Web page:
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August 21, 2015 at 5:12 PM #86218luisrz87Member
I am a photographer and I am being constantly asked about videography services.
I know a lot of potential clients would be happy with a video of their ceremony and a few clips here and there of the before and after the ceremony. Would you recommend that I attempt to do this (with the help on an assistant) mostly utilizing tripods and DSLRs (T5i for instance), or should I invest in a Canon XA20 for instance?
Are there still many drawbacks in using DSLR when simple recordings as I described?
Thanks to anyone who can help in advance.
August 24, 2015 at 1:08 PM #212683theonecanoeParticipant
Hey there luisrz87, DSLR or Camcorder you ask? I use a t5i and a Canon G30, which is basically a XA20 without the XLR audio inputs. They both shoot beautiful video, but my personal preference is the dedicated camcorder….it’s just simpler and easier to use especially when you are in a hurry. The XA20 can be pre-programed with dedicated buttons to give you instant access to functions you’ll need a lot, such as white balance, audio controls, image stabilizer etc. It takes longer to make similar adjustments on the t5i because you have to scroll through various menus to find them. The biggest advantage I see is on the audio side. The XA20 will allow you to input two different audio sources that are adjustable and can be monitored (something that can’t be done on the t5i). And, unless you are using a fast cine lens on your t5i, you won’t get the 20X f1.8 that that camcorder comes with. As for exposure…unless you are shooting on automatic, it’s much easier to manipulate iris, shutter speed and gain with the XA20…a simple toggle switch and rotating wheel allows you to quickly switch between all three and the wheel lets you smoothly open and/or close the iris for easy and seamless exposure compensation…try doing that with the ‘click’ wheel on the t5i. Don’t get me wrong, the t5i shoots great video and I still use it when I’m shooting interviews where I want shallow DOF and have time to properly set things up. In the end, I guess it’s all personal preference.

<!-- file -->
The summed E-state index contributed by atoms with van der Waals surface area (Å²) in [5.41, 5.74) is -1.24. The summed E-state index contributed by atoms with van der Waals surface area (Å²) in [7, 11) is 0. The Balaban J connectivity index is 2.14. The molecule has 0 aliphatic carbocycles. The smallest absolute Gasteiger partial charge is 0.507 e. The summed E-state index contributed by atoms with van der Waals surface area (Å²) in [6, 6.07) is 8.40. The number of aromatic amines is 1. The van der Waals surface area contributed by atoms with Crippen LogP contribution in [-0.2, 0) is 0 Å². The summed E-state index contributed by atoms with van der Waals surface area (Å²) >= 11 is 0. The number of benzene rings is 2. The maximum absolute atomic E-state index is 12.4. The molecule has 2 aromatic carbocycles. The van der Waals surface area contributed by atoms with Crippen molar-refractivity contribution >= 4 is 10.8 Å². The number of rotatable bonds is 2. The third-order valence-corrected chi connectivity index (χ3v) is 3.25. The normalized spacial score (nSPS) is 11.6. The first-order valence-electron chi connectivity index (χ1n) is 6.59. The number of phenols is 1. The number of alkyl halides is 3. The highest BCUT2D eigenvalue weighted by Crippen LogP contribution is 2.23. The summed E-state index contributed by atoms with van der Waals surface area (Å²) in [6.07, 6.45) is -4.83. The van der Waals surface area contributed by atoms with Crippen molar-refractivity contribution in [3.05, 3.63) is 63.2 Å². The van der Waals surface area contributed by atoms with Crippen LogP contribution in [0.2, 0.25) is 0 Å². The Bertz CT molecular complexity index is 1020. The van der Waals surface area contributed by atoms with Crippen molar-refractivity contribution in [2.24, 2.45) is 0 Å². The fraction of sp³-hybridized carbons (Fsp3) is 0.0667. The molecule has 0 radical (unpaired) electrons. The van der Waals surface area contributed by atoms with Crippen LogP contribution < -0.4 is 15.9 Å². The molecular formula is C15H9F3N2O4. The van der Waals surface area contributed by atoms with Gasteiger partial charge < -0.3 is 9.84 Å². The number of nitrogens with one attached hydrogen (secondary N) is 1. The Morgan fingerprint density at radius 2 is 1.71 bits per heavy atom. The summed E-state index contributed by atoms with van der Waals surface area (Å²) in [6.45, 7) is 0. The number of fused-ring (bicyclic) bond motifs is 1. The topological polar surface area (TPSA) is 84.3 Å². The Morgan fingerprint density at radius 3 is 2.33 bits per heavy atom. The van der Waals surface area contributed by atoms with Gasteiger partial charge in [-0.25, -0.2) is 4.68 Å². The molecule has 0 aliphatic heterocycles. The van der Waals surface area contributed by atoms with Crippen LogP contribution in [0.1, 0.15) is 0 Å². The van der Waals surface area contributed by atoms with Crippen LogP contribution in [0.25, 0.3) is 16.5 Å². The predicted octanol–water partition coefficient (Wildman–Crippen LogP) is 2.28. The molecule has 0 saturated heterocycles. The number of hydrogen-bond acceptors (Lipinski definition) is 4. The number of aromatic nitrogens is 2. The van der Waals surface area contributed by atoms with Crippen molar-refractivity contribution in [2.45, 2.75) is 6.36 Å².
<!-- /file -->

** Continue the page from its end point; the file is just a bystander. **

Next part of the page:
September 2, 2015 at 10:06 PM #212734101HarveyMember
If you have a chance to set up a business for yourself, I’d say go for it! There are many who would like to but have no idea how to access the customers or get started.
It sounds like you have equipment already. Any chance you could video a wedding or event for a friend before getting in front of clients? You might find your current equipment is fine, but you may also discover the opposite.
The drawbacks of DSLRs are getting less and less (rolling shutter is a good example), but in the semi-pro consumer space, there are probably better options now that are more targeted toward the type of thing you want to do.
The form factor of DSLRs never really made sense for video, so the new hybrid camcorders are very interesting to those more interested in video.
Technology changes fast and everybody is different with unique requirements.
I suggest to spend some time reading reviews, watching YouTube test videos and anything else you can find to feel confident making your decision.
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